where νP is the Abbe number of a positive lens in the doublet component and νN is the Abbe number of a negative lens in the doublet component. Axial rays through the first lens group become highest during high zooming. By the provision of a plurality of doublet components conforming to condition (11), it is possible to make satisfactory correction for spherical aberrations and longitudinal chromatic aberration. Since an off-axis chief ray becomes highest on the low magnification side, it is also possible to make satisfactory correction for chromatic aberration of magnification. Further, if a vitreous material of anomalous dispersion is used for the doublet components in the first lens group, it is then possible to make better correction for chromatic aberrations. Unless condition (11) is satisfied, it is then difficult to make correction for spherical aberrations and longitudinal chromatic aberration on the high magnification side and chromatic aberration of magnification on the low magnification side. Constructed as in the twelfth invention, the fifteenth microscope zoom objective lens system according to the invention is characterized in that the second lens group is made up of at least two lens components facing each other at concave surfaces. With the arrangement wherein the second lens group is made up of two lens components facing each other at concave surfaces, it is possible to impart strong negative refractive power to the second lens group, thereby reducing the Petzval sum. It is thus possible to make satisfactory correction for the flatness of an image plane at the high magnification side in particular. Unless the second lens group is composed of lens components facing each other at concave surfaces, it is then impossible to decrease the Petzval sum because the negative refractive power of the second lens group becomes weak. Otherwise, off-axis aberrations at the second lens group become worse because of a decrease in the radii of curvature of the surfaces of the lens components except the opposite concave surfaces. Constructed as in the twelfth invention, the sixteenth microscope zoom objective lens system according to the invention is characterized in that the fourth lens group is at least made up of a doublet meniscus lens component consisting of a positive lens convex on the third lens group side and a negative lens, and a lens component concave on the third lens group side and having negative refractive power. The doublet meniscus lens located on the third lens group side, because of acting substantially just as a Gauss lens, is effective for lowering the height of an off-axis light beam to make correction for coma. In addition, the light beam, the height of which is lowered by the doublet meniscus lens, is converted into an infinite light beam by the lens component that is located on the image side, is concave on the third lens group side and has negative refractive power. An off-axis chief ray enters and leaves the doublet meniscus lens at much the same height. In other words, the height and angle of the chief ray incident on the lens component that is concave on the third lens group side and has negative refractive power remain substantially unchanged irrespective of zooming. Consequently, there is no substantial change in the position of an exit pupil between the low and the high magnification side, which exit pupil is defined by the lens component that is concave on the third lens group side and has negative refractive power. Constructed as in the sixteenth invention, the seventeenth microscope zoom objective lens system is characterized in that the fourth lens group comprises, in order from the third lens group side, a doublet meniscus lens consisting of a positive lens and a negative lens and doublet negative lens consisting of a double-concave lens and a positive meniscus lens, and satisfies the following conditions (12), (13) and (14):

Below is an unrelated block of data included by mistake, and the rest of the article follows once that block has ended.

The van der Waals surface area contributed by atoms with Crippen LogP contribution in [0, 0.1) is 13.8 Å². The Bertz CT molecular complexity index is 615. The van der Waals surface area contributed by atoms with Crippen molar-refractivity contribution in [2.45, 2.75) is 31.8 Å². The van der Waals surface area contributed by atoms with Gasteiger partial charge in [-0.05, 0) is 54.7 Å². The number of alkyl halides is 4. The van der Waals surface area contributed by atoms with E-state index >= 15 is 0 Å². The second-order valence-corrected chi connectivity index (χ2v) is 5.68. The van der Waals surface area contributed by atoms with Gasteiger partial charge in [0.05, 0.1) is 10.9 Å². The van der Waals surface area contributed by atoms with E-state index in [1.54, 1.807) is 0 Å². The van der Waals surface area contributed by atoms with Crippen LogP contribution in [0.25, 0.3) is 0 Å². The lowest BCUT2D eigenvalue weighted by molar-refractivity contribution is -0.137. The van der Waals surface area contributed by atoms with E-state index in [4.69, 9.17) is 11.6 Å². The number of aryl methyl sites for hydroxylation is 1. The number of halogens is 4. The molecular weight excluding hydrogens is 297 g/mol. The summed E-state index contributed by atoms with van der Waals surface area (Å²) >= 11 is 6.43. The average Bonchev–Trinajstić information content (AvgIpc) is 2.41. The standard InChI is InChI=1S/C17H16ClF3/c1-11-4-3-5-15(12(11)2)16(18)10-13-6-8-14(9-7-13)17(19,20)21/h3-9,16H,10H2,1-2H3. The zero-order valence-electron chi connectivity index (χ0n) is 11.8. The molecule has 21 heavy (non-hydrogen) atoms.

where F4 is the focal length of the fourth lens group, F4b is the focal length of the doublet negative lens, ν4n is the Abbe number of the double-concave lens in the doublet negative lens, ν4p is the Abbe number of the positive meniscus lens in the doublet negative lens, and N4p is the refractive index of the positive meniscus lens in the doublet negative lens. By satisfying condition (12) it is possible to reduce astigmatism produced at the fourth lens group on the low magnification side. It is also possible to produce spherical aberrations and coma in a direction opposite to the direction of those produced at the third lens group. In other words, the aberrations are produced in such a direction as to cancel out aberrations produced at the third lens group, so that they can be effectively corrected. By satisfying condition (13) it is possible to make correction for chromatic aberration of magnification especially on the high magnification side because, on the high magnification side, a chief ray becomes highest in the fourth lens group, as already explained. By satisfying condition (14) it is possible to make effective correction for coma and astigmatism on the low magnification side and spherical aberrations on the high magnification side, because the radius of curvature of the lens located on the image side is defined by a relatively gentle surface. Any failure in satisfying condition (12) is not preferable, because correction of coma and spherical aberrations on the low magnification side becomes worse. Unless condition (13) is satisfied, it is then impossible to make correction for chromatic aberration of magnification on the high magnification side. Any deviation from condition (14) is not preferable, because the radius of curvature of the positive meniscus lens becomes tight and so spherical aberrations and coma become worse on the low magnification side. Constructed as in any one of the first to fifth inventions and the eleventh invention, the eighteenth microscope zoom objective lens system according to the invention is characterized in that an aperture stop is located in the vicinity of the back focus position of the first lens group. A general microscope objective lens has the form of a telecentric optical system wherein an entrance pupil is located at an infinite position and, hence, an aperture stop is located in the vicinity of the back focus position of a first lens group. The microscope zoom objective lens system according to the invention, too, may be constructed in the form of a telecentric optical system wherein an aperture stop is located in the vicinity of the back focus position of the first lens group. It is not necessary to move the aperture stop along the optical axis during zooming, because the aperture stop is located on the object side with respect to the second lens group. Thus, this arrangement is preferable because of no fluctuation of the entrance pupil position. This arrangement is also preferable because, as is the case with a conventional objective lens system, the numerical aperture and quantity of rim rays can be ensured by varying the diameter of the aperture stop in such a way that the diameter of the aperture stop is increased to increase the numerical aperture on the high magnification side and the diameter of the aperture stop is decreased to decrease the aperture stop on the low magnification side. It is here noted that when the lens system is of the three-group construction, the second lens group is always located on the image side with respect to the back focus position of the first lens group. Accordingly, it is possible to vary the diameter of the aperture stop depending on zooming, as mentioned above. When the lens system is of the four-group construction, on the other hand, the second lens group is located on the first lens group side with respect to the back focus position of the first lens group in the state where the system is on the high magnification side. To prevent the aperture stop from coming into contact with the second lens group, too, it is effective to make the diameter of the stop variable. As constructed in any one of the first to fifth inventions and the eleventh to twelfth inventions, the nineteenth microscope zoom objective lens system according to the invention is characterized by satisfying the following condition (15):